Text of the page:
Intermedia Arts Townhall

Print

by Erica Mauter • Earlier this week, Intermedia Arts decided to hold a townhall meeting to address the financial situation within their organization and in the Twin Cities arts community in general. I attended that meeting this evening and found it to be enlightening. What I got out of this townhall is a truly compelling picture of the importance of Intermedia Arts to the Twin Cities arts community and the Twin Cities community in general, and some confidence that a dedicated organization is going to make efficient use of those dollars.

fresh.mn is a cityblog for and about life in the Twin Cities, published by Erica Mauter. Contact erica@fresh.mn

I enjoy and partake in the arts, but I’m not really enmeshed in that community, so while I know in the back of my head that arts organizations are struggling, I don’t really know the particulars. I livetweeted the event. Chuck Olsen of MNstories was streaming live. The video archive is available at mogulus.com/mnstories and will be available soon at mnstories.com. Matt Peiken from 3 Minute Egg was there; I’m sure he’ll have a snazzy produced piece up shortly as well.

The whole thing kicked off with a little performance by Ill Chemistry (that’s spoken word goddess Desdamona and beatboxer extraordinaire Carnage and OMG they have their own Wikipedia page!).

The first part of the meeting was a presentation by Board Chair Jim Farstad and the staff about how they came to where they are and what they’re doing about it.

* Intermedia Arts reformulated its 3-5 Year Plan earlier this year. Part of the plan was to reduce dependence on major donors. The unexpected dropoff in funding through the course of the year forced them to turn their 3-5 Year Plan into a 3-5 Month Plan.

* They repeatedly emphasized that they’ve made choices they didn’t want to make and can make no promises. It was also abundantly clear that their staff is crazy dedicated and working their asses off to figure things out and make things happen, and that there’s a lot of respect amongst all members of the organization.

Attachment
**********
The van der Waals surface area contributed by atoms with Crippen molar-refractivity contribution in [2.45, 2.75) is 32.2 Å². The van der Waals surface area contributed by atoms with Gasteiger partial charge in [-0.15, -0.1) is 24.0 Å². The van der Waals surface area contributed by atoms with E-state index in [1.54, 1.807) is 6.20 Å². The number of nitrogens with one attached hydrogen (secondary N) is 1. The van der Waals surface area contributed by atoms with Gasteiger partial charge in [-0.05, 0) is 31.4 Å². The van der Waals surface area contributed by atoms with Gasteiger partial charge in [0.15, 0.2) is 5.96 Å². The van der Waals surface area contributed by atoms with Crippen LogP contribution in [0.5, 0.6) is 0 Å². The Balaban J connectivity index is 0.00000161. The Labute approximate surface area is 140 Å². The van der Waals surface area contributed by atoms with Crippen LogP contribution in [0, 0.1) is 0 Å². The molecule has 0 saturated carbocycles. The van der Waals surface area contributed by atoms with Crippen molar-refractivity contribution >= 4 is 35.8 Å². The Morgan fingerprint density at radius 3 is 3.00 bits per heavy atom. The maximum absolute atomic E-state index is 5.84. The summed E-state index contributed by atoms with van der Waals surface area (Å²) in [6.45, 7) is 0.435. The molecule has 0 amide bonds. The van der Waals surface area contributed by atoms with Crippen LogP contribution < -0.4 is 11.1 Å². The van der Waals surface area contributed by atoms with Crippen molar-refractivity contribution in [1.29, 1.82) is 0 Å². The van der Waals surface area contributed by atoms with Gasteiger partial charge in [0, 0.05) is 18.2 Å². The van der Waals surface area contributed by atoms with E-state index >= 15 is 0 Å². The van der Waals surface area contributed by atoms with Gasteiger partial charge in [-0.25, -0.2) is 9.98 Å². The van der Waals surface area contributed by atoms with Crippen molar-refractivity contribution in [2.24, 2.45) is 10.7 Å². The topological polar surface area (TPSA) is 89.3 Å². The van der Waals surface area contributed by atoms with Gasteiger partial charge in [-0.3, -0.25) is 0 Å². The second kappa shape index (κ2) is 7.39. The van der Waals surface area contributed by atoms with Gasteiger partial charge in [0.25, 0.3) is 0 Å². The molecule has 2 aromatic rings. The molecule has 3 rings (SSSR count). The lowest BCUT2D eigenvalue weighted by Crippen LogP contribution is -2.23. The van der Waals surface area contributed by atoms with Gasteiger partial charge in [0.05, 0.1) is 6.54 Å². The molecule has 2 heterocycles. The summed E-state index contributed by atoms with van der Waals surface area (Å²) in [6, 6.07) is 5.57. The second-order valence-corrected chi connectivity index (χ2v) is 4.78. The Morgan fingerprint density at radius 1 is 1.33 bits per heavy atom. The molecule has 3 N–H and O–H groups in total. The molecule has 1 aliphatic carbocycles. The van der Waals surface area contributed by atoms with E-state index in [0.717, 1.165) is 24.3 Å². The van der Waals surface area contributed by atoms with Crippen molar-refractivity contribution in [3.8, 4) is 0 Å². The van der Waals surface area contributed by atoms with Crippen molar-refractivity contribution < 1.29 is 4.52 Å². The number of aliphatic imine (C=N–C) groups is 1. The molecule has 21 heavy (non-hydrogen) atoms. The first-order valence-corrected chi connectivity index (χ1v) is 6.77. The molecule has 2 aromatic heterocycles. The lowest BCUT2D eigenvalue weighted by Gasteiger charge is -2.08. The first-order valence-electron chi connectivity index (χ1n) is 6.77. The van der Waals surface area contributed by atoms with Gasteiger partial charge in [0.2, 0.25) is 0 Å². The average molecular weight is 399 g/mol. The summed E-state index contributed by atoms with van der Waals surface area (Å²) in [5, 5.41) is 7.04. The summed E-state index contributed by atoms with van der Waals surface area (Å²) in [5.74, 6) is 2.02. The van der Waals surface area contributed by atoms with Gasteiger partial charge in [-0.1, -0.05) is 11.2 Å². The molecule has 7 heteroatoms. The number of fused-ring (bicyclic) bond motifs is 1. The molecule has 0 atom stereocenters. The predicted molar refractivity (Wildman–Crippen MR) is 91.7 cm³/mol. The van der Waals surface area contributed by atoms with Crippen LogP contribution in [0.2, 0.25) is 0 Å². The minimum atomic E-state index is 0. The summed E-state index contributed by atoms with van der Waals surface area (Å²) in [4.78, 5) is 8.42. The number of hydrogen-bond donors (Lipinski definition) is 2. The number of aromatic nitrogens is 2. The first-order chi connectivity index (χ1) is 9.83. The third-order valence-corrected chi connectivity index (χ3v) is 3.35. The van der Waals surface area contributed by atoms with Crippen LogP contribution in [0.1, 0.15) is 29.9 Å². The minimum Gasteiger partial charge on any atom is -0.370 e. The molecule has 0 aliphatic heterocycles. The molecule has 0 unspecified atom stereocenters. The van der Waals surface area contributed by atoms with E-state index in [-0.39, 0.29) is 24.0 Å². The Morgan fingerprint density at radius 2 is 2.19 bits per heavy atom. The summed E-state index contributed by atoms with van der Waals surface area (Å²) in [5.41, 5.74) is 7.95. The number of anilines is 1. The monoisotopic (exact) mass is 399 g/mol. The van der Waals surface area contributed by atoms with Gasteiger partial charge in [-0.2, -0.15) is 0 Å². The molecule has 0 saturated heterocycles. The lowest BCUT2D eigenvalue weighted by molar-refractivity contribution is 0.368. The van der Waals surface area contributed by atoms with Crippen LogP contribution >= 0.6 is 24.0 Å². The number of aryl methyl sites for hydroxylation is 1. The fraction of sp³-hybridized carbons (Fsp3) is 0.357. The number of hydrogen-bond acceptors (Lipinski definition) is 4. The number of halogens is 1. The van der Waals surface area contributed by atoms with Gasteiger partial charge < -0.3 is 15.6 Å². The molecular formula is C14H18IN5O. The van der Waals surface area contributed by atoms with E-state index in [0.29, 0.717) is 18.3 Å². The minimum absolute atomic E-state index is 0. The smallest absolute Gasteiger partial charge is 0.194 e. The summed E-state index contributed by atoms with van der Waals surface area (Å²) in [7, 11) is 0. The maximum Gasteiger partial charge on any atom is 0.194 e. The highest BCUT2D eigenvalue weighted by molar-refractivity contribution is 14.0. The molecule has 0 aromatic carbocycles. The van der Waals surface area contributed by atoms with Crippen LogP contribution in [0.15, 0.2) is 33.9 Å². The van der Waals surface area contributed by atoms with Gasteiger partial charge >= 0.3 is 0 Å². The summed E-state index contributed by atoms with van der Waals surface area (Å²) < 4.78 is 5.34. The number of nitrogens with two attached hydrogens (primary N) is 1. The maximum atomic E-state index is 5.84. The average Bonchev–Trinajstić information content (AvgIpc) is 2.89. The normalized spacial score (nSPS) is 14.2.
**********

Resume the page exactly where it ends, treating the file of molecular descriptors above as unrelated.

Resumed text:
* Programs that are already funded will continue. Everything planned to take place in the building between now and January 9 will go on as planned. Programs that are not dependent on the building itself will continue.

* They expressed a commitment to transparency through this process. This hopefully will include making specific requests, possibly on the website, for time/money/talents that they need.

So their specific request to those of us present was to donate $10, to ask 10 friends to donate $10, and to ask those friends to ask their friends. Further, they are actively soliciting rentals of their space; if you’re planning an event, hold it at Intermedia Arts! If you are interested in holding your own fundraiser, contact them and they will work with you.

That was followed by a short break for pancakes and beer (no lie!). While a lot of people filed out of the theater back to the lobby for mingling and refreshments, members and interested parties in B-Girl Be met to discuss the fate of that program specifically.

The second part of the meeting was a chance for attendees to make supportive and/or critical statements and ask questions of the board and staff. This was kept short and sweet.

* The general sentiments expressed were acknowledging the importance of the work Intermedia Arts does and the need to haul some ass and ask everyone know they know for time, money, and talents.

* Their priorities for funds raised are (in no particular order) to reduce the debt on the building, retain staff where possible, increase usage of the space (rentals, and shared space with other orgs), build up an emergency fund, and to make improvements to the building because they currently spend twice as much on utilities as they do on the mortgage.

* Talks with the city of Minneapolis have been positive so far. The city assisted (or allowed? I’m not sure how that works exactly) them to restructure their mortgage. They also have an upcoming meeting with Mayor Rybak.

I’ve never donated to an arts organization that I wasn’t personally involved in, aside from paying to attend a performance. And I practically never have cash on me. It so happens that I did have cash today and I felt strongly that my donation was well worth it.